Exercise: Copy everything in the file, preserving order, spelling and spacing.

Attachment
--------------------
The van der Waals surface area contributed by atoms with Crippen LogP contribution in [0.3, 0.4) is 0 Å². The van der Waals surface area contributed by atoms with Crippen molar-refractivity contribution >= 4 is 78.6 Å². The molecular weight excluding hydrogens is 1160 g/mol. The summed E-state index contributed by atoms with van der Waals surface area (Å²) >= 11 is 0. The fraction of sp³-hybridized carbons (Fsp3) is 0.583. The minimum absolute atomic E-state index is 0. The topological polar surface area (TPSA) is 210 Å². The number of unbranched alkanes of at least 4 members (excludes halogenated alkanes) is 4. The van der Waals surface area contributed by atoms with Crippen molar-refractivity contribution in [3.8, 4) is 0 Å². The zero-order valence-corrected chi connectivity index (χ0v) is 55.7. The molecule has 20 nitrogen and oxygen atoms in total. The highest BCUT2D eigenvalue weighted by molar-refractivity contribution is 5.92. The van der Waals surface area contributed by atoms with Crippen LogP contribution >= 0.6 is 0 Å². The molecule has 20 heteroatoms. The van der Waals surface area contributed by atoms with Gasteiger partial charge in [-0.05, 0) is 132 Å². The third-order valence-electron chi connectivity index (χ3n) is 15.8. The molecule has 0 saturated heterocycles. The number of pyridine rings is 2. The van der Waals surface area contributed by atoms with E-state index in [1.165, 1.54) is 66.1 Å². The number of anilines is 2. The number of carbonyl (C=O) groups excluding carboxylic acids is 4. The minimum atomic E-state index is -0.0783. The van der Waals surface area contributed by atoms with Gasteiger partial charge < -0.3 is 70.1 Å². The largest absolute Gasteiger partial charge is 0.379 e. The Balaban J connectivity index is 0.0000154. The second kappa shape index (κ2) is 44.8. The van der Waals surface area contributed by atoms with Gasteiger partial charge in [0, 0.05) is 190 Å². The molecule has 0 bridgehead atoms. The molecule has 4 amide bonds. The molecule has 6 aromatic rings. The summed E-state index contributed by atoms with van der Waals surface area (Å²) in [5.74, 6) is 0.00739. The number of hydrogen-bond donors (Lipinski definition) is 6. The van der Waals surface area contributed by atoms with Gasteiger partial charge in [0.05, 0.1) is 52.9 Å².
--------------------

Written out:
The van der Waals surface area contributed by atoms with Crippen LogP contribution in [0.3, 0.4) is 0 Å². The van der Waals surface area contributed by atoms with Crippen molar-refractivity contribution >= 4 is 78.6 Å². The molecular weight excluding hydrogens is 1160 g/mol. The summed E-state index contributed by atoms with van der Waals surface area (Å²) >= 11 is 0. The fraction of sp³-hybridized carbons (Fsp3) is 0.583. The minimum absolute atomic E-state index is 0. The topological polar surface area (TPSA) is 210 Å². The number of unbranched alkanes of at least 4 members (excludes halogenated alkanes) is 4. The van der Waals surface area contributed by atoms with Crippen molar-refractivity contribution in [3.8, 4) is 0 Å². The zero-order valence-corrected chi connectivity index (χ0v) is 55.7. The molecule has 20 nitrogen and oxygen atoms in total. The highest BCUT2D eigenvalue weighted by molar-refractivity contribution is 5.92. The van der Waals surface area contributed by atoms with Crippen LogP contribution >= 0.6 is 0 Å². The molecule has 20 heteroatoms. The van der Waals surface area contributed by atoms with Gasteiger partial charge in [-0.05, 0) is 132 Å². The third-order valence-electron chi connectivity index (χ3n) is 15.8. The molecule has 0 saturated heterocycles. The number of pyridine rings is 2. The van der Waals surface area contributed by atoms with E-state index in [1.165, 1.54) is 66.1 Å². The number of anilines is 2. The number of carbonyl (C=O) groups excluding carboxylic acids is 4. The minimum atomic E-state index is -0.0783. The van der Waals surface area contributed by atoms with Gasteiger partial charge < -0.3 is 70.1 Å². The largest absolute Gasteiger partial charge is 0.379 e. The Balaban J connectivity index is 0.0000154. The second kappa shape index (κ2) is 44.8. The van der Waals surface area contributed by atoms with Gasteiger partial charge in [0, 0.05) is 190 Å². The molecule has 0 bridgehead atoms. The molecule has 4 amide bonds. The molecule has 6 aromatic rings. The summed E-state index contributed by atoms with van der Waals surface area (Å²) in [5.74, 6) is 0.00739. The number of hydrogen-bond donors (Lipinski definition) is 6. The van der Waals surface area contributed by atoms with Gasteiger partial charge in [0.05, 0.1) is 52.9 Å².